The Theology of Holiness by Dougan Clark

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[Illustration: DOUGAN CLARK, M.D.]











Science is a systematic presentation of truth. Theology is the most important of all sciences. It is the science that treats of God and of man in his relation to God. It is a systematic presentation of revealed truth. As the basis of Astronomy is the universe of worlds revealed by the telescope, and as the basis of Geology is the crust of the earth, so the basis of Theology is the Divine revelation found in the Holy Scriptures. The Theology of Entire Sanctification, therefore, is a systematic presentation of the doctrine of entire sanctification as derived from the written word of God. Such a presentation we hope–with the help of the Holy Spirit, which we here and now earnestly invoke–to attempt to give in this book. May God bless the endeavor, and overrule our human weakness, to the glory of His Name. Amen.

It is a lamentable fact that there is a large class of Christians to whom the subject of entire sanctification is a matter of indifference. They hope, with or without sufficient reason, that their sins are forgiven. They propose to live moral and useful lives, and trust, again with or without sufficient reason, that they will go to heaven when they die. The subject of holiness does not interest them. They suppose themselves to be doing well enough without it.

There are others claiming to be Christians, to whom the subject is even positively distasteful. It is an offence to them. They do not want to hear it preached. They regard those who claim it as cranks. They look upon holiness meetings as being hotbeds of delusion and spiritual pride. They turn away from the whole subject not only with indifference, but with disdain.

There are still others, and these God’s children, as we may charitably believe, who do not even regard holiness as a desirable thing. They assert that it is needful and salutary to retain some sin in the heart as long as we live, in order to keep us humble. It is true that they are never able to tell how much sin it takes to have this beneficial effect, but a certain amount they are bent on having.

Another class takes the opposite view. They regard holiness as very desirable, and a very lovely thing to gaze upon and think upon, but they also regard it as quite impossible of attainment. They hope to grow towards it all the days of their lives, and to get it at the moment of death. Not sooner than the dying hour, do they believe any human being can be made holy. Not till death is separating the soul from the body can even God Himself separate sin from the soul. The whole doctrine of entire sanctification, therefore, they regard as a beautiful theory, but wholly impossible as an experience, and wholly impracticable as a life.

In general terms, we may say that carnal Christians, as described by Paul in I. Corinthians 3:1-4, are opposed to the doctrine of entire sanctification. “The carnal mind is enmity against God,” and the carnal mind is irreconcilably opposed to holiness. This opposition may take one of the forms already described, or, possibly, some other forms which have been overlooked, but the root of the hostility is the same in all. Wherever “our old man” has his home in a Christian’s heart, there entire sanctification will be rejected.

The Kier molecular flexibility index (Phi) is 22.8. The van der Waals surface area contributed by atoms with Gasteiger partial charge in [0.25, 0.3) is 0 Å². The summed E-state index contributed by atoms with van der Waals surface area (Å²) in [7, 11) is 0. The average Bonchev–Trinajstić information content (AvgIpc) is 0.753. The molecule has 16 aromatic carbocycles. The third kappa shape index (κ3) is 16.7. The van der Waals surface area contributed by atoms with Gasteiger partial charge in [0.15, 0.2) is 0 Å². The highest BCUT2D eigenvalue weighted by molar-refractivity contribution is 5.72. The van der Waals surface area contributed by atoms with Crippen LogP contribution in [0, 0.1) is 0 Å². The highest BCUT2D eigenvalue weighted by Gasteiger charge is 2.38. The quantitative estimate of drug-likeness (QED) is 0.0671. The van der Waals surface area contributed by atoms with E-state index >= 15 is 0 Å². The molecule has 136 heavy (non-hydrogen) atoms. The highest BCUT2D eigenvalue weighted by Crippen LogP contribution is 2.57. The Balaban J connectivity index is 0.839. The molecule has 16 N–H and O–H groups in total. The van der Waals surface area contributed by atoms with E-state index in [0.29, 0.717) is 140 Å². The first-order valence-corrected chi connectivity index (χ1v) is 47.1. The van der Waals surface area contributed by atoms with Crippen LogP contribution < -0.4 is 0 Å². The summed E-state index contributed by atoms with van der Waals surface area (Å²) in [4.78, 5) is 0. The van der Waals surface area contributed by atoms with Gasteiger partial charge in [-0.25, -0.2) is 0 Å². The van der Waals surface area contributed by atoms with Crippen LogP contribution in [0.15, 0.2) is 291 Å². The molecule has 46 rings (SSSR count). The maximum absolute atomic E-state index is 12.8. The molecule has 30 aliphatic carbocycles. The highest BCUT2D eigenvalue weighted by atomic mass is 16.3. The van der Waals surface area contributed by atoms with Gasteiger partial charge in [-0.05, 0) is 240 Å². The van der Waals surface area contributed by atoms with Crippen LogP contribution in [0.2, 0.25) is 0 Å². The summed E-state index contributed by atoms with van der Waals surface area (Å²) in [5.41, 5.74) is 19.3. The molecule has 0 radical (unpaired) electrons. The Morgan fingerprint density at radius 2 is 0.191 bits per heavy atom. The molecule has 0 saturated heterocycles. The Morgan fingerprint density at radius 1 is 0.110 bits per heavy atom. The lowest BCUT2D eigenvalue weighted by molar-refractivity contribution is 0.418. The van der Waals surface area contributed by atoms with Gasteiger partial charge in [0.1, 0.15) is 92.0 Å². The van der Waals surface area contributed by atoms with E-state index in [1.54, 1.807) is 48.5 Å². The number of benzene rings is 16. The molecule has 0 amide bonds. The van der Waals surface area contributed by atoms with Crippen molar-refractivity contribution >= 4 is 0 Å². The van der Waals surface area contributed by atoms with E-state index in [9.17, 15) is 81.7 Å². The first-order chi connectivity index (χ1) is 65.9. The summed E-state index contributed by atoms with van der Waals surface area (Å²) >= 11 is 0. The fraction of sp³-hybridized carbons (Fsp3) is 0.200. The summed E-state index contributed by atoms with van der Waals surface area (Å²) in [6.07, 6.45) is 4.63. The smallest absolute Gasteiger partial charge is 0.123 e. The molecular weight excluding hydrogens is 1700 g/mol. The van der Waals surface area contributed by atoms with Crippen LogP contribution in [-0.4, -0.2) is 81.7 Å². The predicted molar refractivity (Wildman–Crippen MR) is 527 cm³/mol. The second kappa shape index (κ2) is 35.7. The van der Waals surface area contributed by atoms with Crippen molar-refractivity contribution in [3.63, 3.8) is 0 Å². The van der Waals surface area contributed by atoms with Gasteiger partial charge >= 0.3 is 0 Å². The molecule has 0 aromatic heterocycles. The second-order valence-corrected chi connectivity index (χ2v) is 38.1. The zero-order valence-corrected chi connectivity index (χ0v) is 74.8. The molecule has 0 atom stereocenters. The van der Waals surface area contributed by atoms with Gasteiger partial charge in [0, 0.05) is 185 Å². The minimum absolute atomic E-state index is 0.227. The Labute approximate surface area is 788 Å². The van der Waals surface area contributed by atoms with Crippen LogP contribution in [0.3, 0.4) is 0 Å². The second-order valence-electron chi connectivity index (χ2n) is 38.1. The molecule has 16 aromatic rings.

But we must not forget that there are many exceptions. There are thousands of sincere, believing hearts in all Christian denominations, in whom inbred sin still exists, but not with the consent of the will. They are tired–very tired of the tyrant that rules them, or of the ceaseless struggles by which, with God’s added and assisting grace, they are enabled to keep him under. They long for deliverance. They are hungering for full salvation, and rejoice to hear the message of entire sanctification through the baptism with the Holy Ghost and fire. The Lord bless all these hungering multitudes, and give them the desire of their hearts by saving them to the uttermost, and may their numbers be vastly increased, so that the banner of Christ’s church may everywhere be unfurled–the banner on which is inscribed the glorious motto of Holiness to the Lord.

Now we meet all objections to the doctrine of entire sanctification– whether in the form of indifference, or dislike, or undesirableness, or impossibility–with the simple proposition, It is necessary. If this proposition can be established, all objections, of whatever character, must fall to the ground, and the eager cry of every Christian heart must be, How can I obtain that priceless blessing which is essential to my eternal bliss, which is indispensable, and without which I shall never see the Lord?

For this is the language of the Holy Ghost in Heb. 12:14, “Follow peace with all men, and holiness without which no man shall see the Lord,” and in the Revised Version, “Follow after peace with all men, and the sanctification without which no man shall see the Lord.” This can mean nothing short of entire sanctification, or the removal of inbred sin. And, surely, it is hardly necessary to argue the question as to the indispensableness of this blessed experience, in order to gain an entrance into heaven. Everyone will admit that God Himself is a perfectly and absolutely holy Being, and He has ever told His followers in all ages, “Be ye holy for I am holy”–making His own perfect and entire holiness the sufficient reason for requiring the same quality in His people. And, although the holiness of the highest created being will always fall infinitely short of that of the Infinite God, as regards quantity, it will be the same in quality, for Jesus